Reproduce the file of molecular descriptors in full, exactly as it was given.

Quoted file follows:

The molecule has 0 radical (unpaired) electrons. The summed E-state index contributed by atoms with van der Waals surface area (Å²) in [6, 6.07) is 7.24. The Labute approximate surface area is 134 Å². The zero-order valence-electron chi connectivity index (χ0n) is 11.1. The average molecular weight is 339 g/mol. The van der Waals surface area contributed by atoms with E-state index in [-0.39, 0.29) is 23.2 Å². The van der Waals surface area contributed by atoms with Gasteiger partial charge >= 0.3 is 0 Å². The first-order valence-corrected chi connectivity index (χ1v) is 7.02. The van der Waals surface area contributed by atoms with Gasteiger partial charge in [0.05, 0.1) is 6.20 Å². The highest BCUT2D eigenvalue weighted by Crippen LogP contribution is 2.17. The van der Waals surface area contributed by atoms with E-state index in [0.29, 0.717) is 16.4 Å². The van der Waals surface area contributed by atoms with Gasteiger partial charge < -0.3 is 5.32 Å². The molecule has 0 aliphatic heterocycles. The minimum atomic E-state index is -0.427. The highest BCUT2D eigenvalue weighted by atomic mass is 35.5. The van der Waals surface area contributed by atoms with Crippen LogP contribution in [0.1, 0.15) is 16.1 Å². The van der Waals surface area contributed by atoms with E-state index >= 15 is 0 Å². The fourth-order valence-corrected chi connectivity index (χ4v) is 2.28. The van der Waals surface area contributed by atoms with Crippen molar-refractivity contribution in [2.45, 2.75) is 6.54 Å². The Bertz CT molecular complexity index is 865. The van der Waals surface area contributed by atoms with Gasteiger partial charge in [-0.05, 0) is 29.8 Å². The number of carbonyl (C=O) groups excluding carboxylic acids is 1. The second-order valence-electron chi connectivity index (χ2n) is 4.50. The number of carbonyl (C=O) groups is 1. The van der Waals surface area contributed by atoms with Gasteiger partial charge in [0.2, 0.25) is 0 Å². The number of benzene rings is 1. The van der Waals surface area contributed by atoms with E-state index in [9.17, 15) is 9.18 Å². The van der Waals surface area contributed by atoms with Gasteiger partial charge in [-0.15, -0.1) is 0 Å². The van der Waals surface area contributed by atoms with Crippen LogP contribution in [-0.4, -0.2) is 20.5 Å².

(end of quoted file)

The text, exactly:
The molecule has 0 radical (unpaired) electrons. The summed E-state index contributed by atoms with van der Waals surface area (Å²) in [6, 6.07) is 7.24. The Labute approximate surface area is 134 Å². The zero-order valence-electron chi connectivity index (χ0n) is 11.1. The average molecular weight is 339 g/mol. The van der Waals surface area contributed by atoms with E-state index in [-0.39, 0.29) is 23.2 Å². The van der Waals surface area contributed by atoms with Gasteiger partial charge >= 0.3 is 0 Å². The first-order valence-corrected chi connectivity index (χ1v) is 7.02. The van der Waals surface area contributed by atoms with Gasteiger partial charge in [0.05, 0.1) is 6.20 Å². The highest BCUT2D eigenvalue weighted by Crippen LogP contribution is 2.17. The van der Waals surface area contributed by atoms with E-state index in [0.29, 0.717) is 16.4 Å². The van der Waals surface area contributed by atoms with Gasteiger partial charge < -0.3 is 5.32 Å². The molecule has 0 aliphatic heterocycles. The minimum atomic E-state index is -0.427. The highest BCUT2D eigenvalue weighted by atomic mass is 35.5. The van der Waals surface area contributed by atoms with Crippen LogP contribution in [0.1, 0.15) is 16.1 Å². The van der Waals surface area contributed by atoms with E-state index >= 15 is 0 Å². The fourth-order valence-corrected chi connectivity index (χ4v) is 2.28. The van der Waals surface area contributed by atoms with Crippen molar-refractivity contribution in [2.45, 2.75) is 6.54 Å². The Bertz CT molecular complexity index is 865. The van der Waals surface area contributed by atoms with Gasteiger partial charge in [-0.05, 0) is 29.8 Å². The number of carbonyl (C=O) groups excluding carboxylic acids is 1. The second-order valence-electron chi connectivity index (χ2n) is 4.50. The number of carbonyl (C=O) groups is 1. The van der Waals surface area contributed by atoms with Gasteiger partial charge in [0.2, 0.25) is 0 Å². The number of benzene rings is 1. The van der Waals surface area contributed by atoms with E-state index in [9.17, 15) is 9.18 Å². The van der Waals surface area contributed by atoms with Gasteiger partial charge in [-0.15, -0.1) is 0 Å². The van der Waals surface area contributed by atoms with Crippen LogP contribution in [-0.4, -0.2) is 20.5 Å².